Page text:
BY PELAM VOICE STAFF
Rich Hatt, of Fonthill, is proud of the Cemetery Preservation Award he
received this summer from the Ontario Historical Society. It represents
validation of the 20-year battle he fought to see his ancestors’ United
Empire Loyalist gravesites preserved from developers’ shovels.
He is the great, great, great grandson of the founder of Dundas, Ontario,
Richard Hatt II, and his wife, Mary Cooley, and commenced his story by
sharing the family history.
Richard Hatt II was born in Middlesex, England in 1769, and emigrated to
Canada in 1792. He made his way to Upper Canada (now Ontario), and settled
in Newark (now Niagara-on-the-Lake), taking a job as a pharmacist assistant.
After a few years he moved to Ancaster Township, and opened a general store.
Hatt II built the first mill and distillery with his brother Samuel, and was
eventually appointed Justice of the Peace. Richard Hatt II became a major in
the 5th Lincoln Militia in 1803, and was badly injured at the Battle of
Lundy’s Lane in Niagara Falls. He died in 1819, having just been elected to
the House of Assembly the year prior.
Mary Hatt’s father, Preserved Cooley, was a United Empire Loyalist, who was
given a land grant by the Crown in Ancaster Township. His unusual name was
derived from his passage across the Atlantic from England.
“He was born at sea during a storm, and his parents were so grateful to God
that they all survived the trip that they named him Preserved,” said Hatt.
The Crown provided land for a cemetery to the Ancaster community as a gift
in the late 1700s, given that no church cemeteries existed before the early
1800s. Plenty of Cooleys and Hatts are buried there.
The cemetery was abandoned over future generations. Brothers named Jim and
Bill English owned the property in recent times, and sold it in 1998 for a
development named Sulphur Springs.
The English brothers remembered helping their grandfather move a headstone
in 1947 to a pile of rubbish in order to properly cultivate the land. Local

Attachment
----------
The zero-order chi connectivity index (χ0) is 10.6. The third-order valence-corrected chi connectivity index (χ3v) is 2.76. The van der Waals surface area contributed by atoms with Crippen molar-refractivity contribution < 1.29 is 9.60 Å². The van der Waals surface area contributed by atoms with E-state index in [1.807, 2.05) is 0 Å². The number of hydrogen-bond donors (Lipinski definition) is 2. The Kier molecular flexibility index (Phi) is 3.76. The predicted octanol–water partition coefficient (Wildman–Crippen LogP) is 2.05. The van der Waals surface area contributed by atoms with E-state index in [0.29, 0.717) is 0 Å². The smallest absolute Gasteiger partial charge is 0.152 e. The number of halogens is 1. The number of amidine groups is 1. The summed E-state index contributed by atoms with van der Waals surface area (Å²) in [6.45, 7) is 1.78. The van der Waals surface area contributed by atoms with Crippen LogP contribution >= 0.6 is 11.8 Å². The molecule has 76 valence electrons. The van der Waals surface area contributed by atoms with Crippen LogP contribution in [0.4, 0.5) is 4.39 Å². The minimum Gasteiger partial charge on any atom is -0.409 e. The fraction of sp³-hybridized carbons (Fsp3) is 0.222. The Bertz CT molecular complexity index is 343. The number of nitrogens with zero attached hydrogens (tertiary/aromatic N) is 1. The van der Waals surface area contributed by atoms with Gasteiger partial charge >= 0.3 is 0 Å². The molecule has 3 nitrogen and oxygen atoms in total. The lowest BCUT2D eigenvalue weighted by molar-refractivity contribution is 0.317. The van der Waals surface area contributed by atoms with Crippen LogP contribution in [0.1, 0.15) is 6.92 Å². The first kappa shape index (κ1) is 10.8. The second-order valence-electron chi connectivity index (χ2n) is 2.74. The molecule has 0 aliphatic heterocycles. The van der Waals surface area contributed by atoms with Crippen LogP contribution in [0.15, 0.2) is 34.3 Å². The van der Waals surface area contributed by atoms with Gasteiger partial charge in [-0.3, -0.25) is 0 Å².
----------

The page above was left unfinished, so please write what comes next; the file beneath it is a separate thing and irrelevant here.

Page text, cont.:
historian Roy Woodhouse did some sleuthing, and located the headstone, which
was that of Richard Hatt II.
In 1998, Jim Green, an historian with the Ancaster Historical Society,
investigated the location of the UEL cemetery, and discovered the exact
location of Richard Hatt’s grave.
“Jim and I became great friends,” said Hatt.
“He died a few years ago. We dedicated a plaque in his honour at the
cemetery which reads, ‘In memory of Jim Green, our groundskeeper.’ Jim was a
consummate professional, and a source of great encouragement during the
fight to save this pioneer cemetery.”
Hatt said the developer wanted to dig up the burial ground with excavators
and bulldozers, and deposit the contents unceremoniously in a corner of the
“So much for respect for the dead.”
Thankfully, the Hamilton planning department would not issue a permit to the
developer until the issue was resolved.
An archaeologist was brought on site, who identified 99 grave shafts, 60
being small shafts (for children). Cholera and malaria epidemics are
documented in the area in the early 1800s.
Rich Hatt and his wife Cathy presented a petition with 5,000 signatures to
the Ontario Legislature in 2010, requesting that all cemeteries in the
province be preserved and protected.
“The late MPP Peter Kormos was the only local politician willing to support
the petition,” said Hatt. “It went all the way to the Ontario Municipal
Board for a hearing, thanks to an MPP from Ottawa named Jim Brownell, and
they ruled in our favour and preserved the cemetery. The developer was
forced to move a road, and he lost a couple building lots.”
Nick Carnicelli was one of the developers of the Sulphur Springs Development
in Ancaster, which impacted the cemetery.
“We had lots of arguments, but also some good meetings,” said Hatt. “In the
end he told us he would make the cemetery the focal point of the
development, and he kept his word.”
The rededication ceremony took place in September 2016. Richard Hatt II’s
headstone is back on the cemetery grounds. The land is deeded to the City of
Hamilton, which looks after its maintenance.
The Ontario Historical Society’s awards are given to those who have
contributed significantly to the preservation and promotion of the
province’s heritage. Rich Hatt now has his place in history.